When Horst John arrived in Brazil in the mid-twentieth century, he fell in love with the noble woods of the Brazilian Atlantic Forest, which stretches from the state of Rio de Janeiro thousands of kilometers northward to the states of Pernambuco and Rio Grande do Norte.

John bought a 42-hectare forest in Aracruz in southeastern Brazil - just 40 kilometers away from a quaint backwoods community of some three thousand inhabitants - Guarana - in the state of Espirito Santo. That’s where John set up both a factory for bowmaking and a pernambuco wood nursery for replanting in the forest.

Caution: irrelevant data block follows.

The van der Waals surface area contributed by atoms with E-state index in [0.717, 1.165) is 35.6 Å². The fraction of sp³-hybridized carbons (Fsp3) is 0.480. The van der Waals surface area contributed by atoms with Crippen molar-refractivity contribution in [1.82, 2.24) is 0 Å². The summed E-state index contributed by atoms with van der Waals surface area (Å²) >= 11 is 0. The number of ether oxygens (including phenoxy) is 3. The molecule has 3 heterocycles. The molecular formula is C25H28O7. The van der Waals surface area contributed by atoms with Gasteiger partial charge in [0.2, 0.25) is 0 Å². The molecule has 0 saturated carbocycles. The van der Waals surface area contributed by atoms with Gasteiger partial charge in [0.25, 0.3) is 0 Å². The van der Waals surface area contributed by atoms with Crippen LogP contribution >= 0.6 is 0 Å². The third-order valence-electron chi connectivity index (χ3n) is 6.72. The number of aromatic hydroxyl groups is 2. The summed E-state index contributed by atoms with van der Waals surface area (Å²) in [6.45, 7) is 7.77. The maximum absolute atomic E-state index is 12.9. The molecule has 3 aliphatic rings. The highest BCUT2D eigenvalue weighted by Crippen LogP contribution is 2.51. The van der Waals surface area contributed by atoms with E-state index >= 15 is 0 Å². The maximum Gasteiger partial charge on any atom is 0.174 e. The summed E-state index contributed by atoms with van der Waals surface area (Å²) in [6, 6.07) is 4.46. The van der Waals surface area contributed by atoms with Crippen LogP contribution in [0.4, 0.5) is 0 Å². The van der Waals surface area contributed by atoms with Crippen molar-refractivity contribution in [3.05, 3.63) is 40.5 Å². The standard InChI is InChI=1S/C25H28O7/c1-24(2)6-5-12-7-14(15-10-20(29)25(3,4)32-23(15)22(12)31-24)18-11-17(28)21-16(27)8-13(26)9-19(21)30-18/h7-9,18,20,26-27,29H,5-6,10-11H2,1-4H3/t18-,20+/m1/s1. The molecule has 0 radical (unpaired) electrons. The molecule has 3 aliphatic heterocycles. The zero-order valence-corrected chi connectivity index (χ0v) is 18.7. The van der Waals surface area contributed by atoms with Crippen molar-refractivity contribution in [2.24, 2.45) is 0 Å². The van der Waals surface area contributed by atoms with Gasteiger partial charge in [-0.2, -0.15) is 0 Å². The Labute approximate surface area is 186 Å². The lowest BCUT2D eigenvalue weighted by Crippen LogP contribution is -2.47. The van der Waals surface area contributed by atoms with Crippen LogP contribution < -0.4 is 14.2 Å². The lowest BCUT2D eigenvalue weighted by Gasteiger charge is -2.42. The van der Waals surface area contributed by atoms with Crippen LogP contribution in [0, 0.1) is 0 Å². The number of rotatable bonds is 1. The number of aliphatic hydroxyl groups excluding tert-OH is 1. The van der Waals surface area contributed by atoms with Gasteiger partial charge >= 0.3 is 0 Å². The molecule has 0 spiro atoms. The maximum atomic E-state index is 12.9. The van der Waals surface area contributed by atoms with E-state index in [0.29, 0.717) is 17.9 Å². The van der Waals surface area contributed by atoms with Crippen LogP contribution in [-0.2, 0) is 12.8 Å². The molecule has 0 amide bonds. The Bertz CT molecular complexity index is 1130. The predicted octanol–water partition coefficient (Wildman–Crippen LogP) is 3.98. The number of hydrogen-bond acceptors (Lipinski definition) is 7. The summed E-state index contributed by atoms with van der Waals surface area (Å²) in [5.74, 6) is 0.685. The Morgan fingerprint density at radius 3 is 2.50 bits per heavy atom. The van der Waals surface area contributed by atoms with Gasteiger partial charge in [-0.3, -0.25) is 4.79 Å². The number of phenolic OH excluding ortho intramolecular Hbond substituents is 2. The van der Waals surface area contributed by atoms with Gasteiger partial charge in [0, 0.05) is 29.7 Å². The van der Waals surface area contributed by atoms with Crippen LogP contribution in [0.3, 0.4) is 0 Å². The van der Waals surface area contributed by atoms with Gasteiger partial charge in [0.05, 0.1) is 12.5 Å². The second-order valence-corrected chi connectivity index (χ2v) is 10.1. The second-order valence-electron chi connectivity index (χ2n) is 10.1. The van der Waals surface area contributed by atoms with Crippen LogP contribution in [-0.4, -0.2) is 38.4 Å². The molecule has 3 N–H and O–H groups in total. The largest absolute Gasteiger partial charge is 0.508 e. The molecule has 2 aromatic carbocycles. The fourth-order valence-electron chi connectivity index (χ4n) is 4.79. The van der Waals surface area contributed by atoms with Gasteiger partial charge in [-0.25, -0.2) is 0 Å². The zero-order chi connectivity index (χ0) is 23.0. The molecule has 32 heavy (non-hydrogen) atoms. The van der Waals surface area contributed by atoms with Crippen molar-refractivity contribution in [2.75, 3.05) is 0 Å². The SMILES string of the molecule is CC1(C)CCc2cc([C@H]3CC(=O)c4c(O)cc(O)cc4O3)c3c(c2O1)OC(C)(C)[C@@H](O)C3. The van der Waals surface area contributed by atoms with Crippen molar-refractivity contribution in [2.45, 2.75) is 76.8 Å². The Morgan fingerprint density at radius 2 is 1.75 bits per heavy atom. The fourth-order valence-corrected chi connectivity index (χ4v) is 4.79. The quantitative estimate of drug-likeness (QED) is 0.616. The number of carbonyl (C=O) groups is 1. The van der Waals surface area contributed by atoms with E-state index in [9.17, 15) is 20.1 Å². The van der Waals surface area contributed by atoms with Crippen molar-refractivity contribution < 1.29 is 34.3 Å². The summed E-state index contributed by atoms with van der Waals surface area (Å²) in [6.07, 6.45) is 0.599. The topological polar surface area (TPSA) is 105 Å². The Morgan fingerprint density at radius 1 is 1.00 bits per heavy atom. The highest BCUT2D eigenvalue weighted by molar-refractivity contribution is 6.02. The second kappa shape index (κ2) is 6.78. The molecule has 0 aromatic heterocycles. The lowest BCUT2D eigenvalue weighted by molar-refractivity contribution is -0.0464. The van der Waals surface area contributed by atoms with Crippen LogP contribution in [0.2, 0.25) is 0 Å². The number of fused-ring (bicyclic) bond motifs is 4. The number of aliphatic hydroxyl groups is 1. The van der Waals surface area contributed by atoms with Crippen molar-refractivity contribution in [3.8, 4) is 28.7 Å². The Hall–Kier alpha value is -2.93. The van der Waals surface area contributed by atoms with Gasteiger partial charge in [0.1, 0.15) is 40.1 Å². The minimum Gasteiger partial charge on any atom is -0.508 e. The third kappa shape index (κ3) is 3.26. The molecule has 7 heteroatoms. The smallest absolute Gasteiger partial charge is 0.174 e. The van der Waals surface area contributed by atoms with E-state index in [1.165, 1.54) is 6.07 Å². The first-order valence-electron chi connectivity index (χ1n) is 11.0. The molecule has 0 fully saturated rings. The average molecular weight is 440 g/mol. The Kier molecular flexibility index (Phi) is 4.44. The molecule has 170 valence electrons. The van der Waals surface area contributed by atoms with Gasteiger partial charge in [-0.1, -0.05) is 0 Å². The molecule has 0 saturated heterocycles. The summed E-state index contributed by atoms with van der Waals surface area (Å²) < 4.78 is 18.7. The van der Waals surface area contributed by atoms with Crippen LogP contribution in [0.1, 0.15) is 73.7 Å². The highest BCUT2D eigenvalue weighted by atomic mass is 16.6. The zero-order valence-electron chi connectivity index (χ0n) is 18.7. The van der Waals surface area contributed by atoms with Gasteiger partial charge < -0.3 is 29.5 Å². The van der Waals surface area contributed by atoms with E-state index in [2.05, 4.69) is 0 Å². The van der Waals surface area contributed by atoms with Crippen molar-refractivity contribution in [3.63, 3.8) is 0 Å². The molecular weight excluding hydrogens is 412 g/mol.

The founder was attracted to the variety of noble woods in the Atlantic Forest as a source of inspiration, in much the same way that musician Tom Jobim was entranced by the songs of the hundreds of varieties of birds residing there. Both men became artists in their own right.

Especially interested in what the Brazilians call Pau-Brasil, the tree after which the country was named, Horst John became fascinated by the technical specifications of the different varieties of pernambuco wood in bowmaking.